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Isabel Gillies

Isabel Gillies, actress and author, chronicles the demise of her first marriage in the New York Times bestseller, Happens Every Day. She takes readers through the pain of finding out about her husband’s infidelity and candidly recounts a life experience that many women can unfortunately relate to. Despite the grief, she manages to inject humor into the memoir and makes it evident how much she loves her two young boys. However heartbreaking things were for Isabel, she proves that with inner strength, optimism and a strong support system, there is always a light on the end of the tunnel. She is now happily re-married and lives in New York City with her second husband, two sons and her stepdaughter.

She recently spoke with our contributor Jeana Lee Tahnk to discuss the process of writing the book, life lessons she learned and advice she has for women who have gone through a similar experience.

 

 

 

In your bestselling memoir, Happens Every Day, you very honestly take readers through the breakdown of your first marriage. What motivated you to document such a personal experience?

 

I think it was just the story I needed to tell, so I did.

 

 

Was it difficult for you to be so open about such a painful time in your life or was it cathartic to get all your emotions out on paper?

 

People ask me frequently if I found writing the book cathartic and I have to say that I don't think that it was. I found it interesting to sort out how I felt about that time in my life from a distance. It didn't feel like having a good cry, it felt like breaking something down. I am emotionally in-tuned with the story, but in a very different way than I was actually going through it and I had told my version of the story orally so many times (as one does) and so it felt very natural to write it.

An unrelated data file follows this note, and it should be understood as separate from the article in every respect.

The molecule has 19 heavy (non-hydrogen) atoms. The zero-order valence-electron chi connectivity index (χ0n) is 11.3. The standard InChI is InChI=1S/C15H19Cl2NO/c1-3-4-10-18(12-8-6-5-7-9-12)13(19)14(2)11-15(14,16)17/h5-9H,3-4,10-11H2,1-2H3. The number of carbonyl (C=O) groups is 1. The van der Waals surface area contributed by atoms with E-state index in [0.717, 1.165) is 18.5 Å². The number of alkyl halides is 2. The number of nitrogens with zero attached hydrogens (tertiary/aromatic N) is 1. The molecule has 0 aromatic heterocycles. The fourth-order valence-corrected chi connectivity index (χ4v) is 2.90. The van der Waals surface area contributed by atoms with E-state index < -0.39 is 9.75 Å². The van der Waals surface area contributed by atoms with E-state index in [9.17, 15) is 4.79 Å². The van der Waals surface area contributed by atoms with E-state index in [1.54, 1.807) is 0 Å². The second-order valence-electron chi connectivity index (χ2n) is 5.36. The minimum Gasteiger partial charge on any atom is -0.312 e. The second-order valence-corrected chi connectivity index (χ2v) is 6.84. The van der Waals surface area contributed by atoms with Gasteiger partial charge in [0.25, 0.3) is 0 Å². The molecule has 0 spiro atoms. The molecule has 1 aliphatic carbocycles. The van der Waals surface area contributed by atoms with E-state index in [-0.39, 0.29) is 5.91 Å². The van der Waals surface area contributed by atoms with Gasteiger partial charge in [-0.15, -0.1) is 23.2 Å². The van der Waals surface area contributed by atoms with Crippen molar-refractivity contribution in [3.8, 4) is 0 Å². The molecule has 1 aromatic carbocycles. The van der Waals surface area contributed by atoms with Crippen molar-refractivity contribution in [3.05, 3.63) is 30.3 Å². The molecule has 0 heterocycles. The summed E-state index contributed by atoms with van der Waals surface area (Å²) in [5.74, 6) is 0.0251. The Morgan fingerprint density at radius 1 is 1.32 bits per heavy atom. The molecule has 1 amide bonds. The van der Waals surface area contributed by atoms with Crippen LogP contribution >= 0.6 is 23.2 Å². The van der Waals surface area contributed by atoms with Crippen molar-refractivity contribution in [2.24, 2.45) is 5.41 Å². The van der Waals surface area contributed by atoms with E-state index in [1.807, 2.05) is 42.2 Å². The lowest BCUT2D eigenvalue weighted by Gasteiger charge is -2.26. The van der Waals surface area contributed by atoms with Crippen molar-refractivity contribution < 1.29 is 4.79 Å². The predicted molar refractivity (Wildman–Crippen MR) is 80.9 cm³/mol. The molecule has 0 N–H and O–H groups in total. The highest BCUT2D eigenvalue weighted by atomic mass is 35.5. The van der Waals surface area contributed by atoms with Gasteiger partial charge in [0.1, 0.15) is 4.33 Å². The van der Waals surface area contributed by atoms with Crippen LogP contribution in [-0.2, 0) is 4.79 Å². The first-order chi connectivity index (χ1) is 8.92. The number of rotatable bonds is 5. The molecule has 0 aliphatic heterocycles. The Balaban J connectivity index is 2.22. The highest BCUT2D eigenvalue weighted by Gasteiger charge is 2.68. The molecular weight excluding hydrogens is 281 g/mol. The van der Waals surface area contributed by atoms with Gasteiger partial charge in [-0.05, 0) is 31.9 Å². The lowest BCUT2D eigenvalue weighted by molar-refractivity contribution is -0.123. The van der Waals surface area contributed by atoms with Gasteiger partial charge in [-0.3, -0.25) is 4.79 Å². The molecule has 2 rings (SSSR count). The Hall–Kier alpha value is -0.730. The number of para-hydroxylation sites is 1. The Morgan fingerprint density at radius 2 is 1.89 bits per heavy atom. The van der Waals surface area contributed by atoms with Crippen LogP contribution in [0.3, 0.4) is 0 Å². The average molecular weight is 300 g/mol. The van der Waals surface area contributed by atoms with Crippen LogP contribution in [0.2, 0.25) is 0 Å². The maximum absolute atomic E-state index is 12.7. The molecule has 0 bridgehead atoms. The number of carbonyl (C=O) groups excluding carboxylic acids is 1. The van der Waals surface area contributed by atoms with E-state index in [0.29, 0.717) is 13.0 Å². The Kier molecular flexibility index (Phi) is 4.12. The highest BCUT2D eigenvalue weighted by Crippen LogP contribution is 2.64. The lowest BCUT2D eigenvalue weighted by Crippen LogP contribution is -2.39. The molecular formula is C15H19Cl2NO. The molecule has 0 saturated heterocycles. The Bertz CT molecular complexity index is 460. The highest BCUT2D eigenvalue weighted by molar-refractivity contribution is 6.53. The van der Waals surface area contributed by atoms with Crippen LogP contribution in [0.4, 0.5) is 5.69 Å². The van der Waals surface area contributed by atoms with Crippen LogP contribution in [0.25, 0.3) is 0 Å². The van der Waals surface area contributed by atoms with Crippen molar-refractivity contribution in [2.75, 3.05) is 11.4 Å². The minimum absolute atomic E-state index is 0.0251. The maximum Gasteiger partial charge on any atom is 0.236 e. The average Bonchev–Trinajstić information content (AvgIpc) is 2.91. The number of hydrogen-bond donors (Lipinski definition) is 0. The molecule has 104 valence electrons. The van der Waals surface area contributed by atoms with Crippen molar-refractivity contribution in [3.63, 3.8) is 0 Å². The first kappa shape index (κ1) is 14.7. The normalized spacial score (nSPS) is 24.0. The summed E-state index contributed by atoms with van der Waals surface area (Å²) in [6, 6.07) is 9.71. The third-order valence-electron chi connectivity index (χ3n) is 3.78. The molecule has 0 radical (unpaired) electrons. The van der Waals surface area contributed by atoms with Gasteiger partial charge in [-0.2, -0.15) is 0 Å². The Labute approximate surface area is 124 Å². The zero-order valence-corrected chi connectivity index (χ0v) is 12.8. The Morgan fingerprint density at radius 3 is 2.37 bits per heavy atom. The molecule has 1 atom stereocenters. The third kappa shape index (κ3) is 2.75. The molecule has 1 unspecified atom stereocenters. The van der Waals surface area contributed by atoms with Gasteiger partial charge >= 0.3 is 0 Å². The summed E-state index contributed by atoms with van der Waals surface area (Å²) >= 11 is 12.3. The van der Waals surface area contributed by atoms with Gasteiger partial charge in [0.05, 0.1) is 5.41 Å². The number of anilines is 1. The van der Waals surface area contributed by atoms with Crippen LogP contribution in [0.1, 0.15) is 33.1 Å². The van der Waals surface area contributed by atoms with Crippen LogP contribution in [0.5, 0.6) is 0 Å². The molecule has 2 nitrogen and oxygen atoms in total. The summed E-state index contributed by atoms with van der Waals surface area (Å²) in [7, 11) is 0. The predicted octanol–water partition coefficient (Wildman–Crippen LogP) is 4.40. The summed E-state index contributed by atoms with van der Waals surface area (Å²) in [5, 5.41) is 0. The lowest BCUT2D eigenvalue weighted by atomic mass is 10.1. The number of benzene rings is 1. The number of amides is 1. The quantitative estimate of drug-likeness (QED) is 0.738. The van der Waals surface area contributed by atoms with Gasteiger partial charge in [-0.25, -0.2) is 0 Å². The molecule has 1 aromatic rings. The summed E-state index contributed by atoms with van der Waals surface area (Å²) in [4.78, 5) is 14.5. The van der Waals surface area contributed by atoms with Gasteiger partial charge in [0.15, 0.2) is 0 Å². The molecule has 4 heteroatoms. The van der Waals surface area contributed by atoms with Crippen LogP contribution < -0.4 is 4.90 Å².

What was the most challenging part about going that experience with two young kids?

 

Knowing that something is happening that ultimately will be very difficult for them to live with and feeling like there was very little I could do to block them from it.

 

 

Who and/or what had the most significant impact in getting you through to the other side?

 

Well, my family and friends were incredible. I needed their wisdom and kindness and ears and I had that support, but it I think what really gets people through anything difficult is just the sheer will to survive, to be happy and to be there for whoever needs you, in my case it was my children. It's an ongoing process.

DebraCondren
03.23.10

Your MommyTracked interview inspired me to order your book, Isabel, and I am looking forward to reading your story. Another example of women empowering women and breaking isolation by linking arms and truth telling. When we tell each other our stories, we shatter the "outside looking in" illusion that somehow every other woman is getting it right while we, alone, are screwing it up (and then we blame ourselves, to boot). Muriel Rukeyser said it best: "What would happen if one woman told the truth about her life? The world would split open."
Debra Condren, fellow mom and author of
Ambition Is Not A Dirty Word: A Woman's Guide To Earning Her Worth and Achieving Her Dreams (Random House/Broadway)~ http://www.AmbitionIsNotADirtyWord.com

lisahazen
03.23.10

I'm actually reading this book right now! I'm blazing through it. Isabel, I'm so glad you chose to tell your story. I think it's an important one to hear.

Lisa Hazen Design & Editorial
http://www.lisahazen.com/